DOI: 10.1002/alz.070428 ISSN: 1552-5260

Blood‐based biomarkers of Alzheimer disease as measured by a mass spectrometry assay are as accurate as CSF tests

Suzanne E. Schindler, Nicolas R. Barthélemy, Benjamin A. Saef, Rachel L. Henson, Yan Li, Tammie L.S. Benzinger, John C Morris, Randall J. Bateman
  • Psychiatry and Mental health
  • Cellular and Molecular Neuroscience
  • Geriatrics and Gerontology
  • Neurology (clinical)
  • Developmental Neuroscience
  • Health Policy
  • Epidemiology



Especially because disease‐modifying treatments (DMTs) for Alzheimer disease (AD) are likely to become more available soon, highly accurate AD blood tests for use in clinical diagnosis are critically needed. Although amyloid PET scans and cerebrospinal fluid (CSF) tests are highly accurate in the identification of individuals with brain amyloidosis, blood tests are likely the only test modality that will enable an adequate scale of AD biomarker testing. Mass spectrometry‐based AD blood tests have consistently demonstrated very high performance.


Research participants enrolled in studies at the Knight Alzheimer Disease Research Center who underwent amyloid PET and measurement of established CSF biomarkers of AD with Lumipulse automated assays were included. The presence and severity of dementia was evaluated with the Clinical Dementia Rating® (CDR®) and Clinical Dementia Rating Sum of Boxes (CDR‐SB). Plasma samples collected at the same session as CSF underwent analysis for specific phosphorylated and non‐phosphorylated tau species with an immunoprecipitation‐mass spectrometry assay. Plasma T217 occupancy was calculated as the percent of phosphorylated to non‐phosphorylated tau at threonine 217.


The study cohort included 337 individuals with an average age of 69.8 ± 8.3 years (mean ± standard deviation); 175 (52%) were female, 128 (38%) were APOE ε4 carriers, 112 (33%) were amyloid PET positive, and 50 (15%) were cognitively impaired. Classification accuracy of amyloid PET status was equivalent for plasma T217 occupancy (AUC 0.973) and CSF Aβ42/Aβ40 (AUC 0.970), (p = 0.72 for the difference). Interestingly, plasma T217 occupancy more accurately classified individuals as cognitively impaired (CDR>0) or cognitively unimpaired (CDR 0), with an AUC of 0.876 versus 0.814 for CSF Aβ42/Aβ40 (p = 0.006 for the difference). Further, plasma T217 occupancy was better correlated with dementia severity as measured by the CDR‐SB (Spearman ρ = 0.455 versus ‐0.338 for CSF Aβ42/Aβ40, p = 0.02).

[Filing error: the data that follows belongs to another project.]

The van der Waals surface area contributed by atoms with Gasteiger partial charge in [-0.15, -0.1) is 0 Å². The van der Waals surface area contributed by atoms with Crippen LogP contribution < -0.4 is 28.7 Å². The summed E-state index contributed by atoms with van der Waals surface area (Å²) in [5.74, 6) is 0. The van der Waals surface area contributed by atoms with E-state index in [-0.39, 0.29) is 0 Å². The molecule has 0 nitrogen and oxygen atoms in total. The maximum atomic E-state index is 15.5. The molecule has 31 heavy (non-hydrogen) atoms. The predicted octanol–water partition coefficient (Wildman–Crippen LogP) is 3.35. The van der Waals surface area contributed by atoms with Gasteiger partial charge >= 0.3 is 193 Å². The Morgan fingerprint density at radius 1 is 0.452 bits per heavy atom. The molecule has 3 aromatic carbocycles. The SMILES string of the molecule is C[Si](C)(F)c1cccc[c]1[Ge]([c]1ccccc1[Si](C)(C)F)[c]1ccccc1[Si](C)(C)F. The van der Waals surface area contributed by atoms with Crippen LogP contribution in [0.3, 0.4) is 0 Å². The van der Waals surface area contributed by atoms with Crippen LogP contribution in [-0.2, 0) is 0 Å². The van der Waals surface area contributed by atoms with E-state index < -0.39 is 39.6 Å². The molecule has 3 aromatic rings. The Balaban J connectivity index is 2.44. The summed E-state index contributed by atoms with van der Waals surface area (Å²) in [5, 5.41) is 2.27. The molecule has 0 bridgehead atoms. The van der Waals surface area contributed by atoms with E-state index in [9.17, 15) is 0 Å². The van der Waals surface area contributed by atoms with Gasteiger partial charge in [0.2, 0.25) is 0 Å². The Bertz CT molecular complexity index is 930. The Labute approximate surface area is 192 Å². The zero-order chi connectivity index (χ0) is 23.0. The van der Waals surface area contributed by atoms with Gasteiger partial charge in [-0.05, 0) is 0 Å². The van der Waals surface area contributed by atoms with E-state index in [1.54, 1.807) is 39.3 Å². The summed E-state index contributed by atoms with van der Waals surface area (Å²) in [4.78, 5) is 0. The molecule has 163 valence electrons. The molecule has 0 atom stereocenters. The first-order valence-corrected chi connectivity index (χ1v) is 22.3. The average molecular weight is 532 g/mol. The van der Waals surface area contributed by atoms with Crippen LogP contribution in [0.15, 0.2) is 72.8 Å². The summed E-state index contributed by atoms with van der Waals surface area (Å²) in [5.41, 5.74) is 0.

Plasma T217 occupancy as measured by mass spectrometry had equivalent classification accuracy of amyloid PET status compared to Lumipulse CSF Aβ42/Aβ40. Notably, plasma T217 occupancy was more strongly associated with cognitive impairment and dementia severity than CSF Aβ42/Aβ40. Overall, these data suggest that some AD blood tests have equivalent or better performance characteristics than clinically used CSF tests.

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